Reps plan reversal of Abuja land swap scheme
The House of Representatives has vowed to reverse the land swap policy in the Federal Capital Territory (FCT) initiated by former President, Dr. Goodluck Jonathan.
According to the lower chamber, the decision is premised on its resolution via its legislative agenda to expose corruption, inefficiency and waste in the conduct of government business.
The House Committee on FCT which faulted the initiative said the programme is a negation of the provisions of the original Abuja Master Plan and misplacement of priority in the direction of physical development of the city.
To the panel, if the programme is allowed to materialize, it will only succeed in creating development islands and a brazen evidence of uncoordinated development as well as hurried mortgage of the future of the federal capital city.
Chairman of the Committee, Herman Iorwuese Hembe, who gave the indication for reversal of the policy during a meeting with officials of the Federal Capital Territory Administration (FCTA) led by the Minister, Mohammed Musa Bello, last week, said the original master plan for Abuja was designed in a way that the land use, infrastructure, housing, transportation, recreation, economic and social services are coordinated and interrelated. Hembe said the immediate past administration in the territory abandoned these principles, thereby allowing a series of distortions to the concept, direction and implementation of the master plan.
Currently, distortions to the developments are very clear, with evidence in the green belt, encroachment on sewer lines, water pipelines and into highway corridors. Development of residential buildings on plots allocated for educational institutions and recreational services has become the order of the day. This has practically defeated both the environmental and architectural vision,” he said.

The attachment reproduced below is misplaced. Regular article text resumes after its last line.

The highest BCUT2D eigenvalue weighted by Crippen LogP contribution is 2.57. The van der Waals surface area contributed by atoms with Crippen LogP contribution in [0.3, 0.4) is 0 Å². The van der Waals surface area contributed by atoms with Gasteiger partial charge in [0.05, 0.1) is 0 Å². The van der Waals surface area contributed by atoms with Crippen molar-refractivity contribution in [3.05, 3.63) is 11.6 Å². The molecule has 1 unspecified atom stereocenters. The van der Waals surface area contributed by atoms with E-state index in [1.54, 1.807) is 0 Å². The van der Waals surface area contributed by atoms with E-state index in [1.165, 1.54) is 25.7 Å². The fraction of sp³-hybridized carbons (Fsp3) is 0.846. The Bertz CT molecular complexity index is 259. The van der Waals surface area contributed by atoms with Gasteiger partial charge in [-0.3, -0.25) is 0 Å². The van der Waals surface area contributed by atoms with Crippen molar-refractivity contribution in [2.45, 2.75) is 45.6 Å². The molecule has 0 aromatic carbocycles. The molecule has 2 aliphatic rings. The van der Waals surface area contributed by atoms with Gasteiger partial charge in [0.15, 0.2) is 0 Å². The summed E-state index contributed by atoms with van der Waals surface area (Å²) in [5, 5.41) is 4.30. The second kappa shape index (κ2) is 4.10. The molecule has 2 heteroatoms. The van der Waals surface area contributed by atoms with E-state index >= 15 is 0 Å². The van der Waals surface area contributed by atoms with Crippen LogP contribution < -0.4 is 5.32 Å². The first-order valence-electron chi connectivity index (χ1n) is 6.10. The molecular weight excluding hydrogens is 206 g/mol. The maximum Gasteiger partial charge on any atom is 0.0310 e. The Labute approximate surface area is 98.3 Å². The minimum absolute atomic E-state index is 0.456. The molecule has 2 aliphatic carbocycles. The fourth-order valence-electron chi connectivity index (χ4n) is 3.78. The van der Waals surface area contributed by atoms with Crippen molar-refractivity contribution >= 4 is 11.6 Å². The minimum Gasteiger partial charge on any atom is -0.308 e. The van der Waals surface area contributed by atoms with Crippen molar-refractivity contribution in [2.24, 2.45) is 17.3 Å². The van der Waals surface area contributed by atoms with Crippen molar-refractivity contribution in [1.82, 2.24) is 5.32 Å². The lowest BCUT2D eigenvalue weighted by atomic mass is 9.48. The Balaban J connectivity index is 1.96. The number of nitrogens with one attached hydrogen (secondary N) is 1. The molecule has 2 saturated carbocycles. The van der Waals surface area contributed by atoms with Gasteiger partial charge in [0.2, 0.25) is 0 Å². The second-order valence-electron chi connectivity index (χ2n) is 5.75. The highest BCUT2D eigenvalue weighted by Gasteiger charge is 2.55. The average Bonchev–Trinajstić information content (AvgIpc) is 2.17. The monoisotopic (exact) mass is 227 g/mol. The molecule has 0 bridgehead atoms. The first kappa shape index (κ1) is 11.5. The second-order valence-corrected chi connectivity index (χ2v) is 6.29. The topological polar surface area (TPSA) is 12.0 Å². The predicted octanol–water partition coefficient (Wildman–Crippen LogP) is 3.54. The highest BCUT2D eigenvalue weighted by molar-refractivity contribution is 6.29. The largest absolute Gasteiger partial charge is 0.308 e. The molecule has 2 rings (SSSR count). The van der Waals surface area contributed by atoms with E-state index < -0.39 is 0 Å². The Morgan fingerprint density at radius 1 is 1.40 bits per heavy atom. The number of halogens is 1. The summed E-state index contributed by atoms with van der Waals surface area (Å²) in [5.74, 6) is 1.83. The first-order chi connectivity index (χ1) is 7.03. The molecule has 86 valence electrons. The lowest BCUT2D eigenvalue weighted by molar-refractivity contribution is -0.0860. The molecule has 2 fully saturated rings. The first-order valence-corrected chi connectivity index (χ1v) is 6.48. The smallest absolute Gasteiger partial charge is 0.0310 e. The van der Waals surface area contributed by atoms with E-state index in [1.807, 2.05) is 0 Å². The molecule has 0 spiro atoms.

The lawmakers who faulted the land swap initiative expected to be a pilot programme, but eventually launched to cover eight undeveloped districts of the city, specifically cited Durumi, Katampe, Duboyi and Dutse districts, all in Phase Two of the city, which they claim have no infrastructure to date.
Hembe, who claimed that communities were neither incorporated nor considered in the land deal with the investors under the land swap policy, said: “Nigerians generally were not consulted on the programme that could engulf 15 districts of the city thereby making the initiative an intention to perpetrate fraud and corruption.”
Earlier, the FCT Minister, Bello, had expressed the commitment of the current administration to partner with the National Assembly to make Abuja a better city.
Bello said the partnership would specifically focus on reviewing some of the outdated laws, which are relevant in the management of a modern city like Abuja. He promised to cooperate with the committee in carrying out its oversight functions, which will assist the administration to move the territory to greater heights.
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